Origin Profile: China

China is the largest producer of tea, and most of it is consumed domestically. China is home to many very old and unique varieties and processing styles.

Total Production2.6 Million Tons
Approximate
Breakdown by Type
White: 1%
Green: 65%
Yellow: < 1%
Oolong: 10%
Black: 10%
Fermented: 12%
Common Varieties:Da Ye (Big Leaf) & Da Bai (Big White) Many Local Varieties
AnhuiThe Yellow Mountains in Anhui produce classic, crowd pleasing teas including the green tea Huangshan Maofeng and Keemun, a black tea.
FujianWhite Peony and Silver Needle tea from Fuding in Fujian are regarded as the highest quality white teas. The Wuyi Mountains produce some the highest quality oolongs and black teas. Lapsang Souchong and Jin Jun Mei are some of the most desireable black teas while Yancha or Rock Oolong are praised for their minerality, florality, and roasted sweetness and body. Tieguanyin is produced in Anxi county, along with many other oolongs, but this tea is the most consumed oolong tea in China.
GuangdongThe Phoenix mountains produce a wide array of oolongs that are the result of many different varieties and slight variations in processing.
YunnanYunnan is home the the Assamica subspecies of tea. This larger-leafed tea is used for classic Gongfu black tea production, as well as for Pu’er or fermented tea.
ZhejiangThe most poular green tea is Longjing or Dragonwell tea from this region. Gunpowder tea produced here is the classic base for morroccan mint blends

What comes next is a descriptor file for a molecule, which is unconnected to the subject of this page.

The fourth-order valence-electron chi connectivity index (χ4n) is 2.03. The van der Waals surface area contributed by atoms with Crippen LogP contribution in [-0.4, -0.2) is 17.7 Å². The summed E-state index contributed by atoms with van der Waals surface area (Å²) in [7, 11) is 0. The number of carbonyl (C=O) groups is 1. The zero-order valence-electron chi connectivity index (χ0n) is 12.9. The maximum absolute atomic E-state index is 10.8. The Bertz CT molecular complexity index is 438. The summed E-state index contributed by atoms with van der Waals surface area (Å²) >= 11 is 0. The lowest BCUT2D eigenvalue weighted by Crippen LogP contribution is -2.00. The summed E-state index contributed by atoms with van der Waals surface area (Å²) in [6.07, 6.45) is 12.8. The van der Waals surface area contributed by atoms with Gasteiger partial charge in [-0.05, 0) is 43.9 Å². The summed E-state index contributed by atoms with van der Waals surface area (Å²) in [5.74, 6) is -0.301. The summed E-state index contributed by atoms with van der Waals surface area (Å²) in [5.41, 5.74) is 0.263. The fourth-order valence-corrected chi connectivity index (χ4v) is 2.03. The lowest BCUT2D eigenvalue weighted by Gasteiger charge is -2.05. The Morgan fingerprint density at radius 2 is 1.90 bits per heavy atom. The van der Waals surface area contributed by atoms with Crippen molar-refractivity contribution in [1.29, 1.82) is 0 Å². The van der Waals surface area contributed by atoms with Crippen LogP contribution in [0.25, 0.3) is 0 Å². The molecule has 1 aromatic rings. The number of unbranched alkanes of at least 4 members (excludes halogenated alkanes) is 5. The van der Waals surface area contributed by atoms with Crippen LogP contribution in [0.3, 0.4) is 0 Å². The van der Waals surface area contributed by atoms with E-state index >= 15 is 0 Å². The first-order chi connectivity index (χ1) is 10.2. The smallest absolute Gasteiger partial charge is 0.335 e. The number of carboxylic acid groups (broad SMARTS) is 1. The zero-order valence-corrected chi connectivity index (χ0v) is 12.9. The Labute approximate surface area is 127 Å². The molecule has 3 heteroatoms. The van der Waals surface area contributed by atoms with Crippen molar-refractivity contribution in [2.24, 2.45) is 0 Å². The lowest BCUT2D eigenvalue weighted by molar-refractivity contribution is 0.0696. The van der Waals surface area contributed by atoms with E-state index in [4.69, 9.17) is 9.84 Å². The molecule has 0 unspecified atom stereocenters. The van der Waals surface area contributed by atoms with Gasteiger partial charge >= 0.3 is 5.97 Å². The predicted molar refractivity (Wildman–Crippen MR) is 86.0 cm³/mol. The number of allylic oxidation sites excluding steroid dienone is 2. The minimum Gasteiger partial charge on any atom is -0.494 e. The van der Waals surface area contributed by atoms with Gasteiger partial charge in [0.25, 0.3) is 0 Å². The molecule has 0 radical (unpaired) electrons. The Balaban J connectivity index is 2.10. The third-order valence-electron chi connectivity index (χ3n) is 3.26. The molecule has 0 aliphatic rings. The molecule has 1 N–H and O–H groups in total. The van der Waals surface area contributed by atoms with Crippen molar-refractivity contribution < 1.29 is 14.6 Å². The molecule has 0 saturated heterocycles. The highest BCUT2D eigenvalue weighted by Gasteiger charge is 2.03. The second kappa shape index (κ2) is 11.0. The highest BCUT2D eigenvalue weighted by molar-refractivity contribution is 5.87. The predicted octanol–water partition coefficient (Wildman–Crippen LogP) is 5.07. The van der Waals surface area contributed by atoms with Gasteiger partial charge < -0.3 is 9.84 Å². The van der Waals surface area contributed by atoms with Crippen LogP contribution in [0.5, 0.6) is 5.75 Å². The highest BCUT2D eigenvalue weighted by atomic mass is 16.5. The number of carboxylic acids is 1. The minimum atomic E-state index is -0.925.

Historical evidence suggests tea was first cultivated in China 6,000 years ago when it would be eaten as a vegetable. Approximately 2,000 years ago is when tea began to be consumed as a beverage by pressing the roasted dried leaves into cakes, before grinding into a fine powder known as muo cha (matcha) for consumption. During the Ming Dynasty about 700 years ago, tea standards were shifted by the emperor away from cakes and muo cha to loose leaf tea steeped in water instead.

In Europe, tea grew in popularity in the 17th century and China remained the world’s only grower. The British demand grew and they began trading for the tea using Opium, and, after a large public health crises in China, the first Opium War ended with ceding of Hong Kong from China to the British.

China remains the world’s largest producer of tea and it produces the widest range of tea types and qualities. From the same region you may find many different teas with unique cultivars and nuanced traditional processing methods. Internal consumption of tea is also high, with 85% of China’s tea production being consumed domestically and even more being imported from around Asia and Africa.

Tea in China is not static. Certain types from traditional areas continue to be produced in new regions with mixed results. New cultivars continue to be developed and new processing types continue to emerge.